Procedural generation

Procedural generation is a technique used by programmers, typically used in games. It essentially refers to creating assets like textures and terrain algorithimically instead of manually.

It is used widely for all sorts of things, from creating simple linear graphs of curves to making heatmaps and randomized textured terrain. In this guide I will explain how to use Perlin Noise, a technique that generates smooth curves that can be used in all manner of ways.

Perlin Noise

Perlin Noise originated in the 80's when a guy named Ken Perlin decided he was sick of the computery look graphics had. He created a basic program that allowed him to generate decent looking textures, like the one below:

There are a few differences, though, as that that version uses a later version of his noise ported to JS and it is also animated. However, that's not the point; the point is that Perlin Noise is absolutely amazing, as you will see later.

In this post we will look at 1D Perlin Noise.

1D Perlin Noise

To begin with, I'll explain what Perlin Noise consists of. There are two parts for a basic 1D implementation. A psuedo-random number generator, and an interpolation function. Put together with some canvas magic, it looks like this:

Cool, huh?

PRNG (Pseudo-Random Number Generator)

Essentially a PRNG generates numbers that may seem random but actually aren't. If you give the same starting value to a PRNG it will return the same result. So, if you want to generate random numbers using a PRNG, use a random number to seed it. Please note that I made a typo in a lot of the pens (PSNG instead of PRNG) so just ignore that if you see it.

You're probably asking why we're using a PRNG and not good old Math.random(). It's simply because you can save a seed and get the same result. Plenty of games depend on this. Take, for example, Minecraft. When you generate a world, you can choose to input a seed for the world to be based off. And when it comes to the generation of that world, can you guess how the world is made so smooth? *Cough* Perlin Noise *Cough*. You get the idea.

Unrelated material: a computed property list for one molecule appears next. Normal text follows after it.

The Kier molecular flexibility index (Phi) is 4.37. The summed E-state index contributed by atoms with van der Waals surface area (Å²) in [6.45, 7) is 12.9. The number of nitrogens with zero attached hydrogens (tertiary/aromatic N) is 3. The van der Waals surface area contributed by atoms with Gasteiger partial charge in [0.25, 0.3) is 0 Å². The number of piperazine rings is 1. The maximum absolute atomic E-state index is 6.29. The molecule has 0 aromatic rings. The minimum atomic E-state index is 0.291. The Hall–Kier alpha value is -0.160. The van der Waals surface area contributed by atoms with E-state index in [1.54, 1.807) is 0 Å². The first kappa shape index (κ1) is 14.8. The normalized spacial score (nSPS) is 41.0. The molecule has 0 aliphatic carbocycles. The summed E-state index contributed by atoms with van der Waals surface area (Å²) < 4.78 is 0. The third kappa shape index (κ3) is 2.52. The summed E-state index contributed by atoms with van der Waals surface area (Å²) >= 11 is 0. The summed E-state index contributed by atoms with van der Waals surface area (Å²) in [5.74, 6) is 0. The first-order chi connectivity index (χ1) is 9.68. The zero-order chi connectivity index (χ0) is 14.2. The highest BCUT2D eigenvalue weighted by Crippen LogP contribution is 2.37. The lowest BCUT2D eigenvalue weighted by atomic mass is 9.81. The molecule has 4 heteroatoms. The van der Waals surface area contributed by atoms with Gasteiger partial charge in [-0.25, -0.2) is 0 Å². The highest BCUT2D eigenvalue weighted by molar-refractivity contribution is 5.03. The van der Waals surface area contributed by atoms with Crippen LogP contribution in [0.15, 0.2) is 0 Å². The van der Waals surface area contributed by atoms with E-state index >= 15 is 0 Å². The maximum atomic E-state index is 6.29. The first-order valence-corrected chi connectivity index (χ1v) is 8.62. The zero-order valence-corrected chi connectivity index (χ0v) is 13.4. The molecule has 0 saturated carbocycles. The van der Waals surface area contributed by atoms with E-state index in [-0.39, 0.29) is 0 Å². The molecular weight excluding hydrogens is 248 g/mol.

Now, we will actually make a PRNG. We'll make a Linear Congruential Generator, or LCG for short. It is an especially simple PRNG, and only requires a few lines of code to see the magic in action.

  var M = 4294967296,
    // a - 1 should be divisible by m's prime factors
    A = 1664525,
    // c and m should be co-prime
    C = 1;
var Z = Math.floor(Math.random() * M);
function rand(){
    Z = (A * Z + C) % M;
    return Z / M;
}

Don't worry about the huge numbers there, they are the parameters for our LCG. I chose large numbers because the length of the sequence of numbers you get is equal to M. So the bigger M is, the more possible values you can have.

Now, this generator returns decimals between 0 and 1, just like Math.random(). It can be seeded, although in that example we've seeded it with a random number. Now we're ready to move onto interpolation.

Interpolation

Interpolation is the act of creating new data points between two given ones in a way that makes the data look smooth. I suppose that's not a particularly precise definition, but it'll do for what we're doing. We are going to interpolate between two points (generated with our PSNG) using cosine interpolation. It looks like this:

  function interpolate(pa, pb, px){
    var ft = px * Math.PI,
        f = (1 - Math.cos(ft)) * 0.5;
    return pa * (1 - f) + pb * f;
}

You can try and work out how that works if you want, but there really isn't much point. In essence, this function takes three parameters, a, b and x. A is the first point, b the second, and x, a decimal between 0 and 1 specifying where along the space between the points the point who's value you want. Now, that's a rather complicated example, though the results make the line look smooth, as in the last example.

  function interpolate(pa, pb, px){
    return  a * (1 - x) + b * x;
}